Letter regarding our concerns on schools reopening
Reform Jersey's Education spokesperson, Deputy Rob Ward, has written to government ministers to voice our concerns on the plans for all students to return to schools on Monday.
Chief Minister, Ministers and Assistant Ministers,
I am writing to you on behalf of Reform Jersey and not in my role as scrutiny chair. I would like to be clear at the outset that this is not a criticism of the work being undertaken by public services. This is a comment on the political decisions that are being made.
We would like to formally voice our serious concerns regarding returning all students to schools and college on 11th January 2021. There are a number of reasons behind this issue that I will detail below.
The return to school of all students at a time when we are unsure as to the presence or not of the new strain of the virus is irresponsible. It is clear that this new strain has created genuine problems for countries where it has spread. The UK being the most obvious. Can we really be certain that we are not creating the perfect breeding ground for the spread of this new version of the virus? Thus taking a virus that appears to be up to 70% more transmissible back home.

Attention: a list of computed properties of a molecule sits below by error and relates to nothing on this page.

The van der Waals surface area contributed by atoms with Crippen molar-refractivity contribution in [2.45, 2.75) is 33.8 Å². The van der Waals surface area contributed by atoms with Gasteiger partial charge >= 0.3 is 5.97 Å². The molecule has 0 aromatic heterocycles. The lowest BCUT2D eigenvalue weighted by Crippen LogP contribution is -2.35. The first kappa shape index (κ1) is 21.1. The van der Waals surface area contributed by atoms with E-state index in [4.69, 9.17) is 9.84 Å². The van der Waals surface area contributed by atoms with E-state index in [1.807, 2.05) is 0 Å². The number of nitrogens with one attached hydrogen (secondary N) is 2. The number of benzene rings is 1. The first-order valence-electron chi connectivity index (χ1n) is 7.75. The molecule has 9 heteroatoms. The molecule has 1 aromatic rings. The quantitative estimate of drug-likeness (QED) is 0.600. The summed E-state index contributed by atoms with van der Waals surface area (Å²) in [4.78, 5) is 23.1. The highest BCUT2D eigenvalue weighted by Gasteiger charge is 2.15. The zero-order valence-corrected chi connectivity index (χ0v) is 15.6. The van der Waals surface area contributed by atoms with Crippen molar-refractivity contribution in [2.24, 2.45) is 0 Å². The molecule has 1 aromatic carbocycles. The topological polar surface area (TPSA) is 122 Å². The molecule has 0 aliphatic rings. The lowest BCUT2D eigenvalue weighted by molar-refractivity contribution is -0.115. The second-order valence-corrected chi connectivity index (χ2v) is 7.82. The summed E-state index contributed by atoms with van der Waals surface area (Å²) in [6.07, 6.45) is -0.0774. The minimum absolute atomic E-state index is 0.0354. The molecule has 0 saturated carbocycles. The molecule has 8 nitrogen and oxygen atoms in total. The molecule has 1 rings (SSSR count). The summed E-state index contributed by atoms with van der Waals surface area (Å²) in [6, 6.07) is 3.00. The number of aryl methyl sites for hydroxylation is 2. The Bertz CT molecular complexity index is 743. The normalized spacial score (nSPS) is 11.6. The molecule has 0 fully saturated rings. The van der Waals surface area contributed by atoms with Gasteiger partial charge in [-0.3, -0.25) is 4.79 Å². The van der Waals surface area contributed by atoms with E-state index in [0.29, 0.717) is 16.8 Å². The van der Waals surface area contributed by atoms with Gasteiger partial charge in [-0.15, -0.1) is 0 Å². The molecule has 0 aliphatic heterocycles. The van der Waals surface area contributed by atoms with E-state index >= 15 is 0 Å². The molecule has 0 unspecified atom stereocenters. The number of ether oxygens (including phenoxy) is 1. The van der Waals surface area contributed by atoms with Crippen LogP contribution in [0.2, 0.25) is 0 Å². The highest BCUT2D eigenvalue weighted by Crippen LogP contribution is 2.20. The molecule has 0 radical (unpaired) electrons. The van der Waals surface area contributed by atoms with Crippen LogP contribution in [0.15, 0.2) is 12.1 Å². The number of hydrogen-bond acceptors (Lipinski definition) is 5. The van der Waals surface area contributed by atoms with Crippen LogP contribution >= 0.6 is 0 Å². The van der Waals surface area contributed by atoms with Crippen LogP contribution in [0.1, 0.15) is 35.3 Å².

Safety in Schools
It is clear that schools and colleges have undertaken huge amounts of work to create safer environments for students regarding the virus. However, we do not see how groups of up to 30 students, bubbles of up to 200, in crowded and ill ventilated classrooms can be a suitable situation for staff, and for students to safely return home without being vectors of the virus for their families.
We are disappointed that the review of health and safety measures happened when schools and colleges were empty of students. The reality of up to 1000 students moving around a building is a very different scenario to empty corridors, classrooms and canteens.
Testing in schools
It is clear that the prior testing of students will only cover a small percentage of the overall school and college population. This is a useful step but far from a solution to the possible problems they face. Indeed, in yesterday's briefing the Director General of CYPES referred to this as a “surveillance” system. By definition this is reactive and not a preventative or protective measure.